Tuesday, July 17, 2012

To Drive or Not to Drive with Multiple Sclerosis

Writer, ms.about.com 

A friend of mine recently had orthopedic surgery and was unable to drive for four weeks. "A whole month!" she complained to me. "Can you even imagine that?!?" In fact, I can imagine that. I did not drive much at all for about seven years.

About a year before I was diagnosed with MS, I became terrified of driving. I would get in the car and my hands would start shaking. I always made sure I knew exactly which route I would take and, many miles in advance, I would start dreading the known "challenges," such as traffic circles or places where other cars would merge with my lane. When I would notice a car switching lanes 500 feet ahead, I would flinch and be tempted to slam on the brakes. I was a mess. People kept telling me my driving anxiety had psychological roots, and that I needed to keep practicing or my fear would keep me from living my life.

Eventually, some other symptoms led to my MS diagnosis. Still, no one mentioned that my driving might be impaired. It was only after lots of reading that I put the pieces together and figured out that MS-related cognitive issues were behind the terror that I felt when I drove. Looking back, it all makes sense – if a person doesn’t feel as able to concentrate, react quickly, see the road as clearly, process the incoming stimuli as quickly, it could certainly lead to fear of driving.

So, I basically stopped driving any distance beyond a mile or so from my home. In fact, my husband and I chose a house within walking distance to a grocery store and the school that our future children would attend. Often, there would be whole months when I only got behind the wheel one or two times. For the first four years of my daughters' lives, I would not drive the car with them in it.

Today, things are better. I am much more comfortable driving and drive quite a bit. However, I still do not go on highways or to unfamiliar places.

Here are some rules I follow when deciding whether I am "roadworthy" and how to be safe behind the wheel:

Do a "gut check." This is the most important thing that I can do before I get in the driver's seat. I do a little inventory of how I’m feeling that day. I picture myself on a busy road and if the thought makes me uncomfortable because I might be feeling fatigued or experiencing other symptoms, I don't drive. Period. I remind myself that no matter how inconvenient it might be to cancel plans or miss an appointment while I wait for a time when I feel better or someone else can drive me, safety is the most important thing.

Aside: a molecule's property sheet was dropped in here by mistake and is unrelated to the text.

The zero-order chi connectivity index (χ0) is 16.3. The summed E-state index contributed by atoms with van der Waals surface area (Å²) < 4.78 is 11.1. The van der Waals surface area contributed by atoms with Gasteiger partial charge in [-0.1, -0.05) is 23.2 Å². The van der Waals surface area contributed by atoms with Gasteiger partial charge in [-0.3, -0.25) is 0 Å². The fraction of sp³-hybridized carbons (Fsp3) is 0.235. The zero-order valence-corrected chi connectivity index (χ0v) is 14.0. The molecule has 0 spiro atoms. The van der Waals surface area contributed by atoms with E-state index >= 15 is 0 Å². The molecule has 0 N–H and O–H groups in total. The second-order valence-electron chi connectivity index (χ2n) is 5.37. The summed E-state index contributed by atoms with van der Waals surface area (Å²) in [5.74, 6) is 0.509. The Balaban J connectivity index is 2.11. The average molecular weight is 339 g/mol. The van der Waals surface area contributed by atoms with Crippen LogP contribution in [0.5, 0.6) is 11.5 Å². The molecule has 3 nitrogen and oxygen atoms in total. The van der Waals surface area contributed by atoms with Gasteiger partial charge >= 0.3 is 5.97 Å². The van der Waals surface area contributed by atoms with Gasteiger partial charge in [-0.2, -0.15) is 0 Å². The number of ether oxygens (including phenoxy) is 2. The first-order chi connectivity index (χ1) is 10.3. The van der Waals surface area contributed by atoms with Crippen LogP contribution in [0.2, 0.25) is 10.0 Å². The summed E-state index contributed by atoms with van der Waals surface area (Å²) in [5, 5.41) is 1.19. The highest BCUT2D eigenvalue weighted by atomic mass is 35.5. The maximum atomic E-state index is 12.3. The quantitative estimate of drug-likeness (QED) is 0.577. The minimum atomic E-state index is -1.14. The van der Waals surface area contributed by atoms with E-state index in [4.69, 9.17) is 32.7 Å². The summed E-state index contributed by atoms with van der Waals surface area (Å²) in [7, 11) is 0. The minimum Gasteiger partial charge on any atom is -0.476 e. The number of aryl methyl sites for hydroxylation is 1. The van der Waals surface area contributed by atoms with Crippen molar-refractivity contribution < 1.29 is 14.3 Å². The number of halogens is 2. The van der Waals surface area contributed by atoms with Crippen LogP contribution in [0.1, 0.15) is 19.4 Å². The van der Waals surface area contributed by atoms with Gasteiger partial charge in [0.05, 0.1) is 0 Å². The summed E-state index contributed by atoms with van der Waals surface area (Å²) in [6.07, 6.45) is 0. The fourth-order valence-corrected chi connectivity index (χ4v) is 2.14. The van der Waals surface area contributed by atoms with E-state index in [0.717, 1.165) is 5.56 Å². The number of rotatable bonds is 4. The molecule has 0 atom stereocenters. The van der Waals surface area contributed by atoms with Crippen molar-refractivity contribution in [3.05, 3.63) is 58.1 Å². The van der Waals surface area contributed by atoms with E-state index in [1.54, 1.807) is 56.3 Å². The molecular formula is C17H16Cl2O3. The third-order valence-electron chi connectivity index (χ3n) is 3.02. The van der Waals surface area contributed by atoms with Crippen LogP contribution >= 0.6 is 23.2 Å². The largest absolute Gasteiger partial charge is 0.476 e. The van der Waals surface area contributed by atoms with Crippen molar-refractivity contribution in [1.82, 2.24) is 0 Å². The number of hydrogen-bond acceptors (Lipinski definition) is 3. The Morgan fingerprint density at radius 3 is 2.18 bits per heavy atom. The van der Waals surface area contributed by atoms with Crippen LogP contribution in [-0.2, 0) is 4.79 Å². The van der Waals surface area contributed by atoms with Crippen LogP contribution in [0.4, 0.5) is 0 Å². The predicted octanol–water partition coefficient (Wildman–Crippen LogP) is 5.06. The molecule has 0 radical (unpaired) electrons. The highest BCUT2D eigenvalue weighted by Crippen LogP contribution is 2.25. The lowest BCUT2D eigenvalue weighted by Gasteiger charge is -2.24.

Get a professional evaluation. If you’re unsure about your driving abilities, look into a Certified Driving Rehabilitation Specialist. They can assess your physical and cognitive abilities, and recommend adaptions to your car that will help keep you driving. Visit the Association for Driving Rehabilitation Specialists. Occupational Therapists can also help assess how much symptoms are affecting your driving.

Avoid hectic places and times of day. Even when I feel great and fully roadworthy, I do not drive when and where I know traffic will be bad and people will be in a rush.

Stick with one car. Everyone has one car that we feel the most comfortable driving. I really recommend trying to only drive that car, rather than switching cars with your spouse or roommate frequently. We just don't need the extra challenge of trying to remember how to operate the wipers or locate other controls.

Concentrate. Turn off the music. Ask the kids to talk quietly. Do NOT talk on your cell phone (even with hands-free technology). When you drive, drive. Make a point of consciously noting traffic lights and stop signs and what other drivers are doing.  Frankly, I wish more people would tune in a little more when they are driving, MS or not.

Ask for help. Because I did not drive for so long, I got used to relying on other people (usually my husband, but also friends) to get where I needed to go. I would strategically plan out errands and appointments so that they were as convenient as possible for my "chauffeurs." While this can be a big hassle for someone used to having full freedom to go anywhere, it is hugely important if you are not comfortable driving. Make sure that you acknowledge those helping you.

Bottom Line:
Despite the urgings of well-meaning loved ones and their conviction that I just needed to "keep practicing," I know that driving is something that I can do some days and cannot do on others. Inability or anxiety around driving can be caused by many MS-related symptoms, such as fatigue, cognitive dysfunction that slows down reaction time and executive processing, vision issues and sensory symptoms that make it difficult to feel the pedals with your feet. Again, lacking confidence around driving is not "all in your head" – these are very real symptoms that can negatively impact driving ability and ultimately, safety.